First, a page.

For Valentine's Day, Machaut, a 14th Century Dylan

By James David Jacobs

Feb. 13

"Love first came to me in my state of innocence when youth governed me and kept me in idleness. My heart and thought came to be fixed ever on my Lady who is the most beautiful and best of all." - Machaut, from the Remede de Fortune

About twenty years ago I saw the great Hungarian singer Marta Sebastyen perform in San Francisco. Just before one of her songs, she said something to the effect of, "The reason most love songs are sad is because when you're happily in love you're too busy making love to sing." (I found out later that she met her future husband that day.)

There's a lot of beautiful sad love songs out there. John Dowland, in Elizabethan England, made sadness his brand: he called one of his melancholy lute pieces "Semper Dowland semper dolens." He wrote his own lyrics of which this is a typical example:

In darkness let me dwell, the ground shall sorrow be,
The roof despair to bar all cheerful light from me,
The walls of marble black that moisten'd still shall weep,
My music hellish jarring sounds, to banish friendly sleep.
Thus wedded to my woes, and bedded to my tomb,
O, let me, living, living, die, till death do come.

However, love songs don't get much sadder or more beautiful than Schubert's epic song cycle Winterreise, depicting a spurned lover's lonely heartbroken trek across a bleak snowy landscape (which resonates particularly strongly at the moment here in Boston!) On Sunday morning we'll hear selections from this cycle as transformed by Franz Liszt into solo piano works: more than mere transcriptions, they add another layer of expression and commentary on Wilhelm Müller's heartbreaking poetry.

We'll also hear selections from a much older song cycle. Guillaume de Machaut was a giant in the realms of both poetry and music, quite possibly the greatest poet/musician of all time. (In the image at left, from the 1300's, he's shown in an allegorical setting, receiving Nature and three of her children, including Sense, Rhetoric, and Music; from Wikimedia Commons.) He was perhaps the equal of Schubert, as well as of Dowland, in the lyricism of his text settings and ability to express vivid poetic images within strophic song forms. And while the mathematical complexity of his rondeaux puts him in the company of Bach and Schoenberg, his sophistication, sensuousness and popular appeal bring singer/songwriters like Bob Dylan and Joni Mitchell to mind. Like Dylan, he took a tradition of itinerant balladeers - in Machuat's case, the original troubadours (or trouveres) who could be heard all over Europe in the thirteenth and fourteenth centuries - and invested the style with intellectual rigor and worldly sophistication while retaining the primal appeal of folk music.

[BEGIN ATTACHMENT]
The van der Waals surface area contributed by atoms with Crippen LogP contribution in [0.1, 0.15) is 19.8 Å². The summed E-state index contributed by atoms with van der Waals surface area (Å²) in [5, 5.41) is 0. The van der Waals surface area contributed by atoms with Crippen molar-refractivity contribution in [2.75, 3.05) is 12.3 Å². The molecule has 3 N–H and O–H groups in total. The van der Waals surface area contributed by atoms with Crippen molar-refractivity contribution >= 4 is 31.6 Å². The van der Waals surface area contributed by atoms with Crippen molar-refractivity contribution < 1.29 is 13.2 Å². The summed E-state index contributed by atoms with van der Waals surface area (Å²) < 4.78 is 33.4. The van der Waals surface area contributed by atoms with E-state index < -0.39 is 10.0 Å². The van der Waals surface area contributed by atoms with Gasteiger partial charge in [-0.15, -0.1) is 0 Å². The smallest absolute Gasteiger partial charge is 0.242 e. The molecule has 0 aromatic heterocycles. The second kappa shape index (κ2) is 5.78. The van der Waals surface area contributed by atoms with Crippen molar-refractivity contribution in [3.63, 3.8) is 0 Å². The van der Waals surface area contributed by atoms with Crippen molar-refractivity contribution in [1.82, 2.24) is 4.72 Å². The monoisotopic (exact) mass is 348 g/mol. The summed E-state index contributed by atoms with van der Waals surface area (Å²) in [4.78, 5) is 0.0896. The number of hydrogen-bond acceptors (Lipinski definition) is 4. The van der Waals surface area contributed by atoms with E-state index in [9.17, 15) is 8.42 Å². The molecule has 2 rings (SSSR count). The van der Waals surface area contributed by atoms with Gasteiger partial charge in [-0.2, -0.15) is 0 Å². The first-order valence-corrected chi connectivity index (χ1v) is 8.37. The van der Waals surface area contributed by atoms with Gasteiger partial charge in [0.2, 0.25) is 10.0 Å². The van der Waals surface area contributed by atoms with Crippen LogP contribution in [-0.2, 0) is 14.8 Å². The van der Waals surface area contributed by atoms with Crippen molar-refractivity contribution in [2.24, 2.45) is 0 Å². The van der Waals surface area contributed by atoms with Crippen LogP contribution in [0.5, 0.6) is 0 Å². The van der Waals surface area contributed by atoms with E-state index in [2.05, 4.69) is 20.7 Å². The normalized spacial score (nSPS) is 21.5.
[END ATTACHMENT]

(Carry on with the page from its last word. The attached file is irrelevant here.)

In 1340 he composed Remede de Fortune (The Cure for Ill Fortune), in which he details his travails with his Lady, as she is referred to. The Lady finds a love poem and asks our narrator if he wrote it; he did, and he wrote it for her, but instead of responding, he runs away out of shyness. He encounters the goddess Hope, who gives him the strength to make his feelings known to his Lady. All ends happily, though there is an episode of jealousy along the way. "Love brings a sweet life and attractive, if one knows how to live it, because the malady is so pleasing, when it is nourished by amorous desire, that it makes the lover rejoice and want to learn how it spreads. It is a sweet pain to bear, that brings joy to a lover's and a lady's heart."

Ensemble Project Ars Nova, which at the time of this recording in 1993 was in residence at Longy School of Music and made frequent appearances on WGBH, has never been bettered in their performances of this music. The voices of countertenor Michael Collver, mezzo-soprano Laurie Monahan and the late tenor John Fleagle offer three distinct personalities that nonetheless blend beautifully on the ensemble numbers, and the vielle players Shira Kammen and Robert Mealy offer instrumental playing that are so lyrically and emotionally attuned to the ensemble they could be considered the fourth and fifth voices. It's one of the greatest recordings ever made of Medieval music, and it'll be the perfect album to listen to on February 13 - because you won't have time to listen on Monday. Happy Valentine's Day.

More Arts & Drama


Sound Tracks


WGBH Music


Call the Midwife

Sign Up

Sign-up for WGBH Arts & Drama updates, WGBH promotions, and previews of what's coming up on WGBH TV.

Support for WGBH is provided by:
Become a WGBH sponsor